CD rates Blog

Finance Blogs » CD rates Blog » CD rates: Then and now

CD rates: Then and now

By Sheyna Steiner ·
Wednesday, February 6, 2013
Posted: 4 pm ET

Maybe I'm crazy, but looking at historical rates on certificates of deposit gives me the same vicarious thrill as the food magazines lining the checkout stand at the grocery store.

Both leave me feeling a little dazzled, and I'm only slightly more likely to whip up something on the cover of "Bon Appetit" than I am to find a one-year CD yielding more than 8 percent. Which is to say, neither are going to happen anytime soon. But one of them has happened before.

In October 1983, when Bankrate first started keeping track, the average one-year CD came with a 9.95 percent rate.

Bankrate began tracking the five-year CD rate and yield in 1984. At that time, the average one-year CD came with a dizzying 9.59 percent rate, the average yield was 9.86 percent and the five-year yield was 11.01 percent.

You can see by this chart that CD rates have only gone downhill since the decade that brought us "Knight Rider" and "Garbage Pail Kids." And truthfully … hasn't everything else?

Why were rates so high in the '80s?

CD rates were high 30 years ago for the same reason they're low today -- inflation, specifically the Federal Reserve's perception of inflation. The '80s came along at the tail end of skyrocketing costs between 1965 and 1980. "The annual reported rate of consumer price increase rose from 1.07 percent in January 1965 to 13.70 percent in March 1980, before declining in 1983. Measured inflation only reached its local trough of 1.12 percent in December 1986," Allen Meltzer wrote in a 2005 paper published in the Federal Reserve Bank of St. Louis Review.

As you can imagine, the cost of borrowing was pretty high back then as well. Low CD rates stink for savers -- but at least the federal funds rate isn't 20 percent, as it was briefly in 1980 and 1981.

Did you buy CDs in the '80s? I was busy buying the aforementioned Garbage Pail Kids cards then.

Follow me on Twitter: @SheynaSteiner.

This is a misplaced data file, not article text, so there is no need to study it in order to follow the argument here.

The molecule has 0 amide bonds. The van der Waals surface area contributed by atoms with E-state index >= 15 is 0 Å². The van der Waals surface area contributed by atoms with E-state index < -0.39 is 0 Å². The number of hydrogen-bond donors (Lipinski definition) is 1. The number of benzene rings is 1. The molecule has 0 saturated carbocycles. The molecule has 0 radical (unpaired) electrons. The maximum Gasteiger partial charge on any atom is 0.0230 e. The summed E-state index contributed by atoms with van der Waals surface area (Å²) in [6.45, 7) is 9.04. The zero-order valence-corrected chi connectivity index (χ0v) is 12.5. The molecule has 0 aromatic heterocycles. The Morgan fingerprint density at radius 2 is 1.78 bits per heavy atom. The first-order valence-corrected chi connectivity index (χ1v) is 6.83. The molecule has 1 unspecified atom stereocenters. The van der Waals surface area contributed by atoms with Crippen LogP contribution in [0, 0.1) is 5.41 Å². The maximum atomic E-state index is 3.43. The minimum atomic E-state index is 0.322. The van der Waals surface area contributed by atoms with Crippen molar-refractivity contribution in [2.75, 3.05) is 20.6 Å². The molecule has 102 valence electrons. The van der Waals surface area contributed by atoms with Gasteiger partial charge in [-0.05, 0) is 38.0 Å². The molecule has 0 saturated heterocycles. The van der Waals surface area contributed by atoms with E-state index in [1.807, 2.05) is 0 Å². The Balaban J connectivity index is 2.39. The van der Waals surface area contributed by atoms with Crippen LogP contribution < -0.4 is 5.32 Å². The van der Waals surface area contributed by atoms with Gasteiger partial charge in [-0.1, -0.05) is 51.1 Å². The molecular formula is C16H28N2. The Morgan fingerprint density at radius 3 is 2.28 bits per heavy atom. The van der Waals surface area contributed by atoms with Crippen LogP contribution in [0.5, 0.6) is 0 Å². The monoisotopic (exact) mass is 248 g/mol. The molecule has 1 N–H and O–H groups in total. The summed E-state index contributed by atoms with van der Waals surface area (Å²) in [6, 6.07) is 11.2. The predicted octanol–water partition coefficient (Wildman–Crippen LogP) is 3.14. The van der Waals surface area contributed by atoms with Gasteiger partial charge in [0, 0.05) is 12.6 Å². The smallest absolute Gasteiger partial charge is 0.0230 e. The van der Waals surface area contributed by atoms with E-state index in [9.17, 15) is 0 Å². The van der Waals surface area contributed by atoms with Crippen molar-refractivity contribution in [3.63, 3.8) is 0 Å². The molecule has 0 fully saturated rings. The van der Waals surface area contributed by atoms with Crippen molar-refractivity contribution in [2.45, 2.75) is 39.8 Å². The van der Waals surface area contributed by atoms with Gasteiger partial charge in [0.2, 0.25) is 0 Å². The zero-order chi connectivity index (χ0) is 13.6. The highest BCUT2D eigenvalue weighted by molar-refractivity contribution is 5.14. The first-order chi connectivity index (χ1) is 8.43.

Bankrate wants to hear from you and encourages comments. We ask that you stay on topic, respect other people's opinions, and avoid profanity, offensive statements, and illegal content. Please keep in mind that we reserve the right to (but are not obligated to) edit or delete your comments. Please avoid posting private or confidential information, and also keep in mind that anything you post may be disclosed, published, transmitted or reused.

By submitting a post, you agree to be bound by Bankrate's terms of use. Please refer to Bankrate's privacy policy for more information regarding Bankrate's privacy practices.
Sheyna Steiner
February 07, 2013 at 8:41 am

Thanks for writing William. It is an uncomfortable and untenable situation for many savers.

William M.
February 07, 2013 at 8:31 am

As a senior citizen I lived through the "good years" for CD investors. I believe my peak CD in the eighties paid an unbelieveable 14 plus percent. If I had made that rate, or anywhere near it since, I would be a very wealthy man. Now we have hit the other extreme, a serious blow to senior citizens as most of us are invested in fixed income products.

As we are squeezed by these ridiculously low interest rates, the great Ben Bernanke tells us there is no inflation in America, so rates can be kept historically low Obviously Mr. Bernanke shops at different stores than I do, as every time I do my grocery shopping the prices are up, and I mean on a weekly basis.

I consider this no less than an attack on savers in this country. As the government has seen fit to bail out almost every other segment, they have abandoned the responsible citizens who have lived responsibly within their means.

As I approached retirement I never in my wildest dreams thought that I would earn less than 4-5 percent on my money, which would certainly not make me rich, but would at least make me comfortable. Little did I know that our Government, and Mr. Bernanke in particular, had other ideas. Now, myself, and I'm sure many others live a very frugal life out of necessity brought on by the misguided policies of our Government.